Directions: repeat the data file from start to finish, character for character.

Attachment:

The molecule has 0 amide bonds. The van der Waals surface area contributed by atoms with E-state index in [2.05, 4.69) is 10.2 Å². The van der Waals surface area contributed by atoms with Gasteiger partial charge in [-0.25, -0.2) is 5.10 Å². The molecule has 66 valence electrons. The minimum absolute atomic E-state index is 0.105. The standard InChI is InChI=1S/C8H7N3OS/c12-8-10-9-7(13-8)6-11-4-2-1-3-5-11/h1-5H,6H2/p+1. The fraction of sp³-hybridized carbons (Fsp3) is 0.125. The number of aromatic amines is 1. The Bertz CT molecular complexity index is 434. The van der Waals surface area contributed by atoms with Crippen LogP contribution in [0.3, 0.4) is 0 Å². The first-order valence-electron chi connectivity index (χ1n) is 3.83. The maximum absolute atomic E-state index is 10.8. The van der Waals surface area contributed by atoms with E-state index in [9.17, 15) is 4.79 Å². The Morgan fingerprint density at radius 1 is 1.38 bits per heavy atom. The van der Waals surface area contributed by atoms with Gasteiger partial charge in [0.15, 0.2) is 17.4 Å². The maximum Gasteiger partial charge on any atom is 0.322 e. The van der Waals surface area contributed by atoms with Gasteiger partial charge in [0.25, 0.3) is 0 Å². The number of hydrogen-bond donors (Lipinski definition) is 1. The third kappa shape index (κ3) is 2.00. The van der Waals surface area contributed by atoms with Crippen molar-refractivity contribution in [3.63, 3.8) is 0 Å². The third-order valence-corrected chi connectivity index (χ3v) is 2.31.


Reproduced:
The molecule has 0 amide bonds. The van der Waals surface area contributed by atoms with E-state index in [2.05, 4.69) is 10.2 Å². The van der Waals surface area contributed by atoms with Gasteiger partial charge in [-0.25, -0.2) is 5.10 Å². The molecule has 66 valence electrons. The minimum absolute atomic E-state index is 0.105. The standard InChI is InChI=1S/C8H7N3OS/c12-8-10-9-7(13-8)6-11-4-2-1-3-5-11/h1-5H,6H2/p+1. The fraction of sp³-hybridized carbons (Fsp3) is 0.125. The number of aromatic amines is 1. The Bertz CT molecular complexity index is 434. The van der Waals surface area contributed by atoms with Crippen LogP contribution in [0.3, 0.4) is 0 Å². The first-order valence-electron chi connectivity index (χ1n) is 3.83. The maximum absolute atomic E-state index is 10.8. The van der Waals surface area contributed by atoms with E-state index in [9.17, 15) is 4.79 Å². The Morgan fingerprint density at radius 1 is 1.38 bits per heavy atom. The van der Waals surface area contributed by atoms with Gasteiger partial charge in [0.15, 0.2) is 17.4 Å². The maximum Gasteiger partial charge on any atom is 0.322 e. The van der Waals surface area contributed by atoms with Gasteiger partial charge in [0.25, 0.3) is 0 Å². The number of hydrogen-bond donors (Lipinski definition) is 1. The third kappa shape index (κ3) is 2.00. The van der Waals surface area contributed by atoms with Crippen molar-refractivity contribution in [3.63, 3.8) is 0 Å². The third-order valence-corrected chi connectivity index (χ3v) is 2.31.